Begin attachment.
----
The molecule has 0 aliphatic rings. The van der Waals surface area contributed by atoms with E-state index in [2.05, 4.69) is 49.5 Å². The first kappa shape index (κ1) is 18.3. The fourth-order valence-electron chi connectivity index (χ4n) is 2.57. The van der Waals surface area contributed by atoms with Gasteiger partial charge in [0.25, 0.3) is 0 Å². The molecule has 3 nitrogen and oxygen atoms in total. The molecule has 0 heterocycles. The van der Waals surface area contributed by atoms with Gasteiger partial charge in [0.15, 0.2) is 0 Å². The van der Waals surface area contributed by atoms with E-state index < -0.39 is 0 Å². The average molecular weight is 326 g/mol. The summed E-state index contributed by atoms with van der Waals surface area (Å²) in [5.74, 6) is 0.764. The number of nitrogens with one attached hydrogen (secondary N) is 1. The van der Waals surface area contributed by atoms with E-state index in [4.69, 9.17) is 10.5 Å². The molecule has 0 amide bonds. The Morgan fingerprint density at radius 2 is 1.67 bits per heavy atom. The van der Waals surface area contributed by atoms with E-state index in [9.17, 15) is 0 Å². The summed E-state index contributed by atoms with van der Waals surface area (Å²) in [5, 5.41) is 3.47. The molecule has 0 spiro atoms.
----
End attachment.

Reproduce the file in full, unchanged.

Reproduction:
The molecule has 0 aliphatic rings. The van der Waals surface area contributed by atoms with E-state index in [2.05, 4.69) is 49.5 Å². The first kappa shape index (κ1) is 18.3. The fourth-order valence-electron chi connectivity index (χ4n) is 2.57. The van der Waals surface area contributed by atoms with Gasteiger partial charge in [0.25, 0.3) is 0 Å². The molecule has 3 nitrogen and oxygen atoms in total. The molecule has 0 heterocycles. The van der Waals surface area contributed by atoms with Gasteiger partial charge in [0.15, 0.2) is 0 Å². The van der Waals surface area contributed by atoms with E-state index < -0.39 is 0 Å². The average molecular weight is 326 g/mol. The summed E-state index contributed by atoms with van der Waals surface area (Å²) in [5.74, 6) is 0.764. The number of nitrogens with one attached hydrogen (secondary N) is 1. The van der Waals surface area contributed by atoms with E-state index in [4.69, 9.17) is 10.5 Å². The molecule has 0 amide bonds. The Morgan fingerprint density at radius 2 is 1.67 bits per heavy atom. The van der Waals surface area contributed by atoms with E-state index in [9.17, 15) is 0 Å². The summed E-state index contributed by atoms with van der Waals surface area (Å²) in [5, 5.41) is 3.47. The molecule has 0 spiro atoms.